State Rep. Graham Filler, of DeWitt, reflected on Tuesday night’s State of the State address by reiterating the need for responsible criminal justice reforms.
As chair of the House Judiciary Committee, Filler is focused on ensuring Michigan’s laws are fair and clearly defined, making it easier for law enforcement officers to carry out their duty to protect the public, and safeguarding the civil liberties of residents.
“A significant amount of public tax dollars are spent housing, feeding and caring for prisoners,” said Filler, a former assistant attorney general. “Making responsible criminal justice reforms will help relieve the hardworking taxpayers of this burden so public tax dollars can be invested in the areas most important to Michigan families, like schools, roads and other critical services.”
In the 1970s – when Michigan’s prison population was just 14,000 – corrections spending made up merely 3 percent of the state’s general fund budget. Now, the prison population stands at about 39,000 and about 20 percent of the state’s general fund is dedicated to corrections.
Filler said programs that set non-violent offenders up for success after they have served their sentences reduce recidivism and ultimately save public tax dollars.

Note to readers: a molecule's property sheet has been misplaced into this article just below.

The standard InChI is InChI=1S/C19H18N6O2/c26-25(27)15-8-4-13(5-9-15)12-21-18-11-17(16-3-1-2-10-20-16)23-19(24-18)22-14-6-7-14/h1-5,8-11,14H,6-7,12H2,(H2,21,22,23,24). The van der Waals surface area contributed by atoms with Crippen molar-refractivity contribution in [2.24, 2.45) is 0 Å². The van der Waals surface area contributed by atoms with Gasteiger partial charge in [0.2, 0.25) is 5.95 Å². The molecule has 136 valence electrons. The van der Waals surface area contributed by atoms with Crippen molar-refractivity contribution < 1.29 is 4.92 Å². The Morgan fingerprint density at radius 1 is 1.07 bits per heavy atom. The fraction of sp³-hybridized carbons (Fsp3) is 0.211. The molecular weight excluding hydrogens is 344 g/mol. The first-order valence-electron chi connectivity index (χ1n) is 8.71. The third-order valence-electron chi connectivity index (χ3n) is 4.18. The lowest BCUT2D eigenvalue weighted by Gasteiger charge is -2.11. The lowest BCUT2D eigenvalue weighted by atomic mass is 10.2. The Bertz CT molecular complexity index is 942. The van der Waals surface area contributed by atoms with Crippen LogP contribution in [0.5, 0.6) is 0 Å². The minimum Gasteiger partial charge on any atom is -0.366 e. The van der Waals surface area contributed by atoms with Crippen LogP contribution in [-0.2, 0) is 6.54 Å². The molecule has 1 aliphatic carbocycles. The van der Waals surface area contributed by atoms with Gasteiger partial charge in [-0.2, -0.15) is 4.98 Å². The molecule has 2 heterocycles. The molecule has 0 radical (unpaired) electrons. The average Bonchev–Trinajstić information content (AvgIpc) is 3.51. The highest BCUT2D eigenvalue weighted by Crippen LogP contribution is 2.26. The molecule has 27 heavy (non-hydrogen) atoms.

One plan under consideration would raise the age at which individuals are considered adults for the purposes of prosecuting and adjudicating criminal offenses, allowing 17-year-olds to be treated as minors within the juvenile system in most circumstances. Prosecutors will continue to have some discretion, allowing them to waive minors who commit violent crimes into the adult system when appropriate.
“There’s no need for most mistakes to follow our young people around forever,” Filler said. “The fact is, people who have a steady income to provide for themselves are less likely to commit crimes. We must do more to eliminate barriers that keep former inmates from gaining employment and moving on with their lives.”
Filler is serving his first term in the Michigan House representing residents in Clinton and Gratiot counties.